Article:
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Scott Woodward and Jen Cohen's Tale of 2 Football Coaching Hirings

The former UW athletic director went for a huge splash; his successor settled for a ripple.

Scott Woodward and Jen Cohen used to work together at the University of Washington.

One served as the athletic director for nine years; the other, as an earnest fund-raiser and protoge who become Woodward's AD replacement five years ago.

Since this football season began, they've fired coaches and this past week replaced them, going about this difficult chore in far different ways to appease their college presidents and devoted fan bases.

Woodward, 58, stunningly coaxed Brian Kelly away from Notre Dame, making Kelly the first football coach in 114 years to leave the sanctified Fighting Irish for another college job.

Cohen, 52, easily plucked Kalen DeBoer from Fresno State, finding him more than eager to move up after two seasons at the Mountain West school and not having to bid against anyone.

Woodward pitched a 10-year, $100-million deal to Kelly that includes huge incentives, such as $500,000 for each bowl appearance.

Cohen signed DeBoer to a 5-year agreement for just under $20 million, agreeing to buy him out of his previous contract for $1.5 million.

Woodward is the guy who went tried to draw attention to the school by hiring Steve Sarkisian and Chris Petersen as previous Husky football coaches. However, this guy went for a USC offensive coordinator and a Boise State head coach, moves that paled to stealing the Notre Dame leader.

Cohen's resume shows she promoted Jimmy Lake to replace a retiring Petersen and fired Lake 13 games into his brief coaching tenure in Montlake, basically returning merchandise to the store before it was too late.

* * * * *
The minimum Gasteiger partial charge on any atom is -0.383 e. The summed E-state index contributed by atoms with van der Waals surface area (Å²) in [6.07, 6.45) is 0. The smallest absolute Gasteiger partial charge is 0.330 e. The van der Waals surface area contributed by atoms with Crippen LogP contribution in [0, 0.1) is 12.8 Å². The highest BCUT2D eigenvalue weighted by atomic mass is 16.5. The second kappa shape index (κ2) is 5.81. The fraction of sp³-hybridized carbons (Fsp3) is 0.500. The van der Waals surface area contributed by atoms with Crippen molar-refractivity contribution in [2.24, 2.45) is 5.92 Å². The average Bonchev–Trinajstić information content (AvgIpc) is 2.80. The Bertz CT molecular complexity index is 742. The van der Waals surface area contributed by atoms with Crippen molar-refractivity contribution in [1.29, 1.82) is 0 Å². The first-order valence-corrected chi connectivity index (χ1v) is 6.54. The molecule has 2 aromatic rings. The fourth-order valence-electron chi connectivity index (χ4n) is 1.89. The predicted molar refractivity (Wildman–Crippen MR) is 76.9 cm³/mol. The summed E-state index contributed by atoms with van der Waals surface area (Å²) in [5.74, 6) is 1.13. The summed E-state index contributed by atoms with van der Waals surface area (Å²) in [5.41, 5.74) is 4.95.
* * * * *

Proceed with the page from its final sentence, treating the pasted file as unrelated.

These clearly were different administrative strokes for varying levels of football-mad folks.

In Woodward's case, he's had to satisfy his local populace, which is an integral part of the rabid and unforgiving environment of the Southeastern Conference, or the SEC, which indeed is bigger in scope than the other outfit that answers to that acronym, the Security Exchange Commission.

Cohen has no less responsibility, just not the marching orders or the money available to make an amazing hire happen.

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Yet at the UW, it's always been that way. The two most successful coaches in Husky football history, Don James and Jim Owens, came to Seattle as the Kent State coach and s a Texas A&M assistant coach

An LSU grad and a Baton Rouge native, Woodward was quizzed about doing the impossible such as hiring Notre Dame's football coach away from a place where they otherwise leave only if they quit or die. Referencing his UW days, he was gleefully coy about what took place.

"You know, guys, and y'all know I've done this quite a few times, and we know what we're doing and we have a good staff," Woodward said. "We have a process you go about doing it. And I'm not going to tell you how the sausage is made. That's trademarked."

When asked tactfully why she settled on Kalen DeBoer, and didn't pursue a big-name hire on the same order as USC and LSU, Cohen could have explained the financial limitations imposed on her. She could have pointed out that this wasn't Los Angeles or the South, where anything goes. Instead, she chose to simply dodge the question.  

"When we set out to hire our next coach, we had plenty of support to do that from President [Ana Mari] Cauce and the whole university to go get the very best person to lead this program, and that's Coach DeBoer," she said. "We're really, really confident in his abilities, love his background, love his leadership abilities."

Woodward is someone who's always aimed high with the support of his school administration. In 2017, he hired Jimbo Fisher as Texas A&M's football coach, with the former Florida State leader now commanding a $95 million deal over the coming decade.

Woodward can be overly persistent, too. He pushed through the Husky Stadium remodel for $280 million after his donors resisted this necessary upgrade for a decade. It almost seems as if this horse trader just closes his eyes and wishes for the best, and things work out for him.

"We have a process and, you know, you've never see rare things happen," he said. "You know, people get hit by cars, unfortunately, and you just always have to be prepared. Sometimes it works out well and sometimes you have to go to your secondary or third, fourth, fifth option and those can be very good."

Woodward indeed knows how to dash across the street without getting struck by oncoming traffic. Cohen will gladly wait for the light to change.

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